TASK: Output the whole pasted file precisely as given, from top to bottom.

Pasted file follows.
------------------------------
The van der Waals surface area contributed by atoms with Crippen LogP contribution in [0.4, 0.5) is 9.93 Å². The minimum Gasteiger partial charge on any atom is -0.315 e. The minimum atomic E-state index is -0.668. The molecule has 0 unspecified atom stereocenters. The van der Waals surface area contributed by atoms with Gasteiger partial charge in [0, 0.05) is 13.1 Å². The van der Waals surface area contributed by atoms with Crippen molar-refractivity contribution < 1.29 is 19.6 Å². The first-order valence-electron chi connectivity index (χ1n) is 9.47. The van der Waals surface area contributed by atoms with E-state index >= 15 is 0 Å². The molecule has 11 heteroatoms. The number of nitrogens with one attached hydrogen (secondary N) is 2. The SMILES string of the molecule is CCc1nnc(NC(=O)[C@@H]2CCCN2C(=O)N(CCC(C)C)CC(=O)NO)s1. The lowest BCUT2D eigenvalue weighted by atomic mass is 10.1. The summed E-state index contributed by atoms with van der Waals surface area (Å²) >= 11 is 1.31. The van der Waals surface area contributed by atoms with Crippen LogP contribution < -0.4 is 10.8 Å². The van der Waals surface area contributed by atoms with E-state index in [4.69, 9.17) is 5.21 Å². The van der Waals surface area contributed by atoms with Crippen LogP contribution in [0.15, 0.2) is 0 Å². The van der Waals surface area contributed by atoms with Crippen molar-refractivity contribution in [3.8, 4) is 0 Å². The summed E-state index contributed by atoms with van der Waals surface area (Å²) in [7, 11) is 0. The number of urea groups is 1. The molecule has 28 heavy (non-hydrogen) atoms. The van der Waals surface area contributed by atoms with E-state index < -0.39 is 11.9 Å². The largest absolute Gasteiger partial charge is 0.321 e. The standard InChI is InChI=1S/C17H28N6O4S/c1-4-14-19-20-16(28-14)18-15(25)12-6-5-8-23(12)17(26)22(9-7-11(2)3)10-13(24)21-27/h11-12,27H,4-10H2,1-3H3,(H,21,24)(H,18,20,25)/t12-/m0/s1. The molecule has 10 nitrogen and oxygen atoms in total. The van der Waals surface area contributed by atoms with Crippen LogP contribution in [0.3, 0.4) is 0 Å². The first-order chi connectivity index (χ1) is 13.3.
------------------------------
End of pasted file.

The van der Waals surface area contributed by atoms with Crippen LogP contribution in [0.4, 0.5) is 9.93 Å². The minimum Gasteiger partial charge on any atom is -0.315 e. The minimum atomic E-state index is -0.668. The molecule has 0 unspecified atom stereocenters. The van der Waals surface area contributed by atoms with Gasteiger partial charge in [0, 0.05) is 13.1 Å². The van der Waals surface area contributed by atoms with Crippen molar-refractivity contribution < 1.29 is 19.6 Å². The first-order valence-electron chi connectivity index (χ1n) is 9.47. The van der Waals surface area contributed by atoms with E-state index >= 15 is 0 Å². The molecule has 11 heteroatoms. The number of nitrogens with one attached hydrogen (secondary N) is 2. The SMILES string of the molecule is CCc1nnc(NC(=O)[C@@H]2CCCN2C(=O)N(CCC(C)C)CC(=O)NO)s1. The lowest BCUT2D eigenvalue weighted by atomic mass is 10.1. The summed E-state index contributed by atoms with van der Waals surface area (Å²) >= 11 is 1.31. The van der Waals surface area contributed by atoms with Crippen LogP contribution < -0.4 is 10.8 Å². The van der Waals surface area contributed by atoms with E-state index in [4.69, 9.17) is 5.21 Å². The van der Waals surface area contributed by atoms with Crippen LogP contribution in [0.15, 0.2) is 0 Å². The van der Waals surface area contributed by atoms with Crippen molar-refractivity contribution in [3.8, 4) is 0 Å². The summed E-state index contributed by atoms with van der Waals surface area (Å²) in [7, 11) is 0. The number of urea groups is 1. The molecule has 28 heavy (non-hydrogen) atoms. The van der Waals surface area contributed by atoms with E-state index < -0.39 is 11.9 Å². The largest absolute Gasteiger partial charge is 0.321 e. The standard InChI is InChI=1S/C17H28N6O4S/c1-4-14-19-20-16(28-14)18-15(25)12-6-5-8-23(12)17(26)22(9-7-11(2)3)10-13(24)21-27/h11-12,27H,4-10H2,1-3H3,(H,21,24)(H,18,20,25)/t12-/m0/s1. The molecule has 10 nitrogen and oxygen atoms in total. The van der Waals surface area contributed by atoms with Crippen LogP contribution in [0.3, 0.4) is 0 Å². The first-order chi connectivity index (χ1) is 13.3.